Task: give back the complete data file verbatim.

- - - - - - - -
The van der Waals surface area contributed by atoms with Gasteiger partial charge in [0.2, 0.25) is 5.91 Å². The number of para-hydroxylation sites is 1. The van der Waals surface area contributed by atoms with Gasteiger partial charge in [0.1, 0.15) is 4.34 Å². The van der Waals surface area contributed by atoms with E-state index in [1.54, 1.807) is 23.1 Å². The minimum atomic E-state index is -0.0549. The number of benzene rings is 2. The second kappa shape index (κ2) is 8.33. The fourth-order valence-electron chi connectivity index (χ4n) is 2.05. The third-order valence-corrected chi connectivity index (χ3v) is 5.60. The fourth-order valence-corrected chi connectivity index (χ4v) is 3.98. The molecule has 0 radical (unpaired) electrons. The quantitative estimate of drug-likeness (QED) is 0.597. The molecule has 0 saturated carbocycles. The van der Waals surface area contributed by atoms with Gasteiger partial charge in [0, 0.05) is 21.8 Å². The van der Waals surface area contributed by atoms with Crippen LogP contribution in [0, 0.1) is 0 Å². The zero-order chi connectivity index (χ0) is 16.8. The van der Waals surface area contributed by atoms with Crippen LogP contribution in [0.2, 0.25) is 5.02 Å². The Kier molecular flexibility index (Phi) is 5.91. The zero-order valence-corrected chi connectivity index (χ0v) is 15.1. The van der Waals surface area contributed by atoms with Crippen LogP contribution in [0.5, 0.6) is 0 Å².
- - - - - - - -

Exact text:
The van der Waals surface area contributed by atoms with Gasteiger partial charge in [0.2, 0.25) is 5.91 Å². The number of para-hydroxylation sites is 1. The van der Waals surface area contributed by atoms with Gasteiger partial charge in [0.1, 0.15) is 4.34 Å². The van der Waals surface area contributed by atoms with E-state index in [1.54, 1.807) is 23.1 Å². The minimum atomic E-state index is -0.0549. The number of benzene rings is 2. The second kappa shape index (κ2) is 8.33. The fourth-order valence-electron chi connectivity index (χ4n) is 2.05. The third-order valence-corrected chi connectivity index (χ3v) is 5.60. The fourth-order valence-corrected chi connectivity index (χ4v) is 3.98. The molecule has 0 radical (unpaired) electrons. The quantitative estimate of drug-likeness (QED) is 0.597. The molecule has 0 saturated carbocycles. The van der Waals surface area contributed by atoms with Gasteiger partial charge in [0, 0.05) is 21.8 Å². The van der Waals surface area contributed by atoms with Crippen LogP contribution in [0, 0.1) is 0 Å². The zero-order chi connectivity index (χ0) is 16.8. The van der Waals surface area contributed by atoms with Crippen LogP contribution in [0.2, 0.25) is 5.02 Å². The Kier molecular flexibility index (Phi) is 5.91. The zero-order valence-corrected chi connectivity index (χ0v) is 15.1. The van der Waals surface area contributed by atoms with Crippen LogP contribution in [0.5, 0.6) is 0 Å².